In a London flat, two young boys face the unbearable sadness of their mother's sudden death. Their father, a Ted Hughes scholar and scruffy romantic, imagines a future of well-meaning visitors and emptiness.
In this moment of despair they are visited by Crow - antagonist, trickster, healer, babysitter. This sentimental bird is drawn to the grieving family and threatens to stay until they no longer need him.
This extraordinary debut, full of unexpected humour and emotional truth, marks the arrival of a thrilling and significant new talent.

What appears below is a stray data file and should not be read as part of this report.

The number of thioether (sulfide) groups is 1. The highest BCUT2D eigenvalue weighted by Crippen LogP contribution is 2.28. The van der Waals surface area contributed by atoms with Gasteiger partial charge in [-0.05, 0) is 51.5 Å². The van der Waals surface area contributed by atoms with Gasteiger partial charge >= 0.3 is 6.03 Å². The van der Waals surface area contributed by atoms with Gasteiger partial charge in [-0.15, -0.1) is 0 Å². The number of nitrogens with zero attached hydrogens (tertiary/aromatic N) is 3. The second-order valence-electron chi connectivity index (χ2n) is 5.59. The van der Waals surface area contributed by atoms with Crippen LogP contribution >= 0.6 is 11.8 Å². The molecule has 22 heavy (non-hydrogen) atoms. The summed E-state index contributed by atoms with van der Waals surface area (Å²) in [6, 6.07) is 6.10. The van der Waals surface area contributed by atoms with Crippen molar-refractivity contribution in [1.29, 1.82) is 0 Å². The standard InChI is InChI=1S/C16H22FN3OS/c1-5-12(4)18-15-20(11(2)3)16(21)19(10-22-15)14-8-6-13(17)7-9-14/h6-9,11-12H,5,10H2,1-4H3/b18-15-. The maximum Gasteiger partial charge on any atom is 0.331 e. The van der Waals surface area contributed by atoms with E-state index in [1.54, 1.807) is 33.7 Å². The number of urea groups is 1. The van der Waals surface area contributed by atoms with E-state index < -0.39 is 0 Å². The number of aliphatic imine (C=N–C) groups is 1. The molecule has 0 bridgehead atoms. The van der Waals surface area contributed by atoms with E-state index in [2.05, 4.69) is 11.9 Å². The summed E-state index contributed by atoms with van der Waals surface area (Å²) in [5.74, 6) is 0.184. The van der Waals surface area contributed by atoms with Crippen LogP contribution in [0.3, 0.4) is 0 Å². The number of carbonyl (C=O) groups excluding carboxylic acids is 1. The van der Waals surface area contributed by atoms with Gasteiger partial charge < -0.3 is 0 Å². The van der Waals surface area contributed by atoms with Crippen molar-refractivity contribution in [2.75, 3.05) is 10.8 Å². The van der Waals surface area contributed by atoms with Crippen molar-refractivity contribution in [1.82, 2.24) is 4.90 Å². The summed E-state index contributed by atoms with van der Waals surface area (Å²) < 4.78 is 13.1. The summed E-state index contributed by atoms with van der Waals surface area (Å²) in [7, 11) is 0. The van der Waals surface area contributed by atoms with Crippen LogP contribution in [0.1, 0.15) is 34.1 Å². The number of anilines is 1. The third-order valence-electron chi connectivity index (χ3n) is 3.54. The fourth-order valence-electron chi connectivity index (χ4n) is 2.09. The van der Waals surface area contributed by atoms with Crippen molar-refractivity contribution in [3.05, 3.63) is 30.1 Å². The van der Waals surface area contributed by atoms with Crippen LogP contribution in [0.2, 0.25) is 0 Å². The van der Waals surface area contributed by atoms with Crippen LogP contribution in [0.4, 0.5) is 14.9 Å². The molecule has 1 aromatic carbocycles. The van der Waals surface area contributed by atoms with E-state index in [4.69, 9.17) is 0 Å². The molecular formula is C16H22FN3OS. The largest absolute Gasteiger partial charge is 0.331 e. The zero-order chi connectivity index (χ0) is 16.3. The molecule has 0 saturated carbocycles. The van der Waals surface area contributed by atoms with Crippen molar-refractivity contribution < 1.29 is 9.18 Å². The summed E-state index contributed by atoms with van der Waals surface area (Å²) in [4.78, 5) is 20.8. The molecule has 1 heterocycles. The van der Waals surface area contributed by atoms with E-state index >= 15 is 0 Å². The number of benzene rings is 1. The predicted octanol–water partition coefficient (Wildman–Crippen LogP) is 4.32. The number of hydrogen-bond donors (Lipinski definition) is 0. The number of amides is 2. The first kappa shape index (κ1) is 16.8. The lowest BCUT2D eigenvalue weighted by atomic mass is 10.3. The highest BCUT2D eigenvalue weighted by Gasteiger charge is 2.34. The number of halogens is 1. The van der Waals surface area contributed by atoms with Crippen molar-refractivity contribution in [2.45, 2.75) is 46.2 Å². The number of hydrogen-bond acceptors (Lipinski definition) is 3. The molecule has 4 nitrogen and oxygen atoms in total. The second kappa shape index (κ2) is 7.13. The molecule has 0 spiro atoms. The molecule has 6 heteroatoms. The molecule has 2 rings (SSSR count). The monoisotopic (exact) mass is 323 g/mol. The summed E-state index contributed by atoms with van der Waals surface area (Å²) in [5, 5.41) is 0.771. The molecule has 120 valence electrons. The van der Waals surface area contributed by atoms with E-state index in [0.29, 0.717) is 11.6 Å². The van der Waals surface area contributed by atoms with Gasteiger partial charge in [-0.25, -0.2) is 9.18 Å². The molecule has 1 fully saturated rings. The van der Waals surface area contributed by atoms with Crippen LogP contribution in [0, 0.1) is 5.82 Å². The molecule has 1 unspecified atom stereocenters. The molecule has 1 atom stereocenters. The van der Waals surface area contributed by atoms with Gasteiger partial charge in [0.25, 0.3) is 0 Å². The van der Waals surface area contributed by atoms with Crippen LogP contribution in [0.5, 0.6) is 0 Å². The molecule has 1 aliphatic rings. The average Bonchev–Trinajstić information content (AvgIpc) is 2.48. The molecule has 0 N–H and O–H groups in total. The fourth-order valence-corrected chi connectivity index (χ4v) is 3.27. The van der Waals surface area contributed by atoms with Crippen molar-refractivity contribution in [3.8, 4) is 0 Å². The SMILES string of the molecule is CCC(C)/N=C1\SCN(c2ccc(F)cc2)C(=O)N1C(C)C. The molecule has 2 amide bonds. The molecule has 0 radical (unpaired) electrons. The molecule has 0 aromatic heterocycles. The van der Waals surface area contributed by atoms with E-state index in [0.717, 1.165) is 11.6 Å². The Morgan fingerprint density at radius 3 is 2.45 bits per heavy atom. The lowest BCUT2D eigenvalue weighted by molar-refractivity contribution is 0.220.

Amazing and unforgettable. (The Times)
Dazzlingly good . . . Anyone who has ever loved someone, or lost someone, or both, will be gripped by it. It's very sad and very funny. (Robert Macfarlane)
One of the most surprising books this year. (Spectator Books of the Year)
Unlike anything I've read before. (Guardian Books of the Year)
A blast and a breeze and, strangely, a delight. (Jonathan Gibbs Independent)
A beguiling literary hybrid. (Lucy Scholes The Observer)
Not far from London, there is a village.This village belongs to the people who live in it and to those who lived in it hundreds of years ago. It belongs to England's mysterious past and its confounding present.It belongs to Mad Pete, the grizzled artist. To ancient Peggy, gossiping at her gate. To families dead for generations, and to those who have only recently moved here.But it also belongs to ..